Seasoned musicians will tell you that it is impossible to go wrong with keyboard instruments when children are learning to play, and we can definitely get behind this recommendation because of the visual, hearing, and tactile representation of music theory that these instruments promote. Even the Chromanotes Desk Bells are starting points that can naturally progress towards piano keys or a smaller keyboard. It is easy for all learners to associate their knowledge of music theory to the keys, and this will augment the principles of reading music, understanding intervals, playing scales, and progressing into harmonies, chords, and complex melodies.
The diversity of keyboard instruments is another point in favor of parents who wish to get their children started on musical performance. Let's face it: Society has somehow taught us to think that the piano is a prestigious instrument for children to learn, but it would be unwise to push young learners into learning piano for this reason alone. The advantage of pianos and keyboards is that they are reasonably easy to learn; however, they are not easy to master. Skilled guitar players can sit down at the piano and play some melodies almost instinctively, but they will immediately know that they will not achieve mastery without weeks of learning and years of practice. With the guitar, on the other hand, learning is more difficult, but mastery is easier compared to the piano as long as you are not trying to outperform masters such as Dick Dale, Paco de Lucia, or Bonnie Raitt.
In the 21st century, it is futile to engage in the old debate about synthesizers not being "real instruments." Modern composers such as Brian Eno never had a problem with synth music because they accepted technology as part of the direction music is supposed to take within society. Thomas Dolby wrote an entire book about music and technology. Jazz master Herbie Hancock eased into synthesizers from piano and keyboards, and he was deeply interested in the music that early hip-hop producers were sampling in the 1980s, which was mostly backing beats from the legendary German band Kraftwerk.
One specific recommendation we can give you with regard to synths is that you should try to get your child interested in the ones incorporate with keyboards. Full software synths have pop-up keyboards that can be played on touchscreens, but they do not provide the rich experience of playing physical keys. Children would be better off with a real keyboard that connects to a computer or mobile device by means of a software app, USB connection, or Bluetooth. Finally, don't believe for a second that the synth is easy to learn; this is an instrument that will thoroughly challenge your child's intellect, and it may even spike his or her interest in composing.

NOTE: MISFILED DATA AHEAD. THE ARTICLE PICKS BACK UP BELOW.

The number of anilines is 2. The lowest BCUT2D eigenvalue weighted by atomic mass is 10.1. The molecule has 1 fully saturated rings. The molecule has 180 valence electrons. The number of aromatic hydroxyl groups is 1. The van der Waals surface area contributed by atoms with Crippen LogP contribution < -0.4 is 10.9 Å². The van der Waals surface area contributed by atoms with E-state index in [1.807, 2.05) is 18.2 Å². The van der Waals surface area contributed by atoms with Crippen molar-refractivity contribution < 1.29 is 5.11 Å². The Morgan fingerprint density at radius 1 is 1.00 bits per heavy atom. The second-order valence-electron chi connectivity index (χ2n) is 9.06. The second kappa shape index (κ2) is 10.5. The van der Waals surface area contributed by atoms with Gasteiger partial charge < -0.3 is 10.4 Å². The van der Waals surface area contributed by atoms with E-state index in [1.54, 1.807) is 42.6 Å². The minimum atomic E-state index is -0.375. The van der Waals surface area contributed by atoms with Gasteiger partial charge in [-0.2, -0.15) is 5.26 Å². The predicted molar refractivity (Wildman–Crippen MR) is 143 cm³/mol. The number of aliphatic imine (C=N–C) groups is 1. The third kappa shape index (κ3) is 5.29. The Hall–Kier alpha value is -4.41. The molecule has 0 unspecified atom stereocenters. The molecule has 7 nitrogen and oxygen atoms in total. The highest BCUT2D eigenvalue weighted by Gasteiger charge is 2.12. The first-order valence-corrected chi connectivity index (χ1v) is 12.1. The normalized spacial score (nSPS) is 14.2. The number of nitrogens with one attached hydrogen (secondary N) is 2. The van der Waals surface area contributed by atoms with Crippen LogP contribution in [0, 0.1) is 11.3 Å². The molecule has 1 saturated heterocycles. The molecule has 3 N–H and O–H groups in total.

The Voice as the Ultimate Instrument
We should not ignore the fact that many early music learners decide to stick with their voices as their favorite instruments. We think this is wonderful, and it may not even become their primary instrument. When we look at the careers of beloved artists such as Norah Jones and Alicia Keys, we can see that they love playing the piano as much as they do singing. These two acclaimed singers compose melodies on their pianos at the same time they put lyrics to music.
Let us not forget that the development of a vocal range can result in a multi-instrumental approach to musical performance. Artists such as Bobby McFerrin do not need instruments other than their voices to deliver a masterful performance. Some of the most memorable tracks of the Canadian band The Cowboy Junkies are sung a capella by the angelical-sounding Margo Timmins. Some opera singers do not need musical accompaniment in order to perform. Vocal groups such as New York Voices and The Manhattan Transfer take full advantage of the human voice, and many of their songs only feature light instrumentation.
At some point, your child will fall in love with one or more instruments. Your job as an enabler of musical education is to introduce students to instruments from an early age and let them decide. As long as early students are able to put music theory into practice, you really cannot go wrongs unless you deviate too much from the recommendations listed herein.